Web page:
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Shanghai Turbo releases footage of violent altercation at China factory during 'siege period'
CHINA-based precision manufacturer Shanghai Turbo has uploaded a video of events which took place when the company was under "siege" - including a violent stand-off at its factory in China.
This comes amid an ongoing tussle over management changes at the mainboard-listed company.
The video contains footage of events which occurred during the "siege period" from April 15 to Sept 20, 2017, the company said in an exchange filing.
It will be played for shareholders during the company's annual general meeting on Monday.
Shanghai Turbo has been engaged in a legal tussle with former executive director Liu Ming since he was voted off the board in April 2017.
The company said in June that operations at a factory in China owned by a key operating subsidiary had been "temporarily stopped" and, in July, told shareholders that there was an "illegal occupation of the factory premises by some of the former management personnel and their associates".
The dispute came to a head in September when a group of people were allegedly attacked with plastic batons by associates of Mr Liu.
Two of the men said to have been assaulted were Raymond Lim, independent non-executive director of Shanghai Turbo Enterprises, and Zhang Rong, chief executive of its Changzhou 3D Technological Complete Set Equipment subsidiary.
The company sued Mr Liu for "failing to deliver up the factory premises" and also said that the Singapore High Court has granted an injunction to freeze Mr Liu's assets here.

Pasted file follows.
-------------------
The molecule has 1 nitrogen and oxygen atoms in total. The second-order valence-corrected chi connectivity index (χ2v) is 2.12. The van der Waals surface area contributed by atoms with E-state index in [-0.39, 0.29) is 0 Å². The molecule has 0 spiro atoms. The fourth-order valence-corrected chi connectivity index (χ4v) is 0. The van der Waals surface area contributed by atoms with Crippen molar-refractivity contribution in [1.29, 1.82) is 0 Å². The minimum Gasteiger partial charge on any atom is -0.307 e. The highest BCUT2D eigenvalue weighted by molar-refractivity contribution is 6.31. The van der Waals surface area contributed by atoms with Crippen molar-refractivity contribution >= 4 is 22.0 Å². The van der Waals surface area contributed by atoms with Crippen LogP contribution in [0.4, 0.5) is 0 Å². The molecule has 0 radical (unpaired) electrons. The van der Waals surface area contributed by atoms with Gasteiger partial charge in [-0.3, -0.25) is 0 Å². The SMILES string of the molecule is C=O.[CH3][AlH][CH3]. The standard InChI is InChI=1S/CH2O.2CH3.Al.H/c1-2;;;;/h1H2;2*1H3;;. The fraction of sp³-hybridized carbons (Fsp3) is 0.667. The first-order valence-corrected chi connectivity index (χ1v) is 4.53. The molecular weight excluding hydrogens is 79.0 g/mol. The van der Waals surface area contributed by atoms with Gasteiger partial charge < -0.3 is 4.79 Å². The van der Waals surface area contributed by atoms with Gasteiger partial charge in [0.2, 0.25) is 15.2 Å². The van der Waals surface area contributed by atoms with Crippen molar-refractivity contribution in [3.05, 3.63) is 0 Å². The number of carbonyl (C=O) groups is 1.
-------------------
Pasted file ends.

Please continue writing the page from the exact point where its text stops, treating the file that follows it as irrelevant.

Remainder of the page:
In an exchange filing released after its annual general meeting, Shanghai Turbo said it intends to undertake a rights issue or placement of shares to strengthen its cash flow and working capital position.
This comes after the group experienced a significant decrease in revenue and incurred a net loss of 156 million yuan (S$32.4 million) in the financial year ended Dec 31, 2017 - partly due to the loss of revenue and additional expenses incurred during the "siege period".
The company also said it has "new orders to keep the plant busy" until the end of the second quarter of 2018 and is in the process of bidding for more orders for existing products as well as acquiring new customers and orders.
"The group is optimistic about the order outlook for the second half of 2018," the company said in its exchange filing.
"Subject to the satisfactory conclusion of the proposed recapitalisation exercise, improvement in payment collection, and increase in the group's order book, the board is of the opinion that the group will be able to operate as a going concern."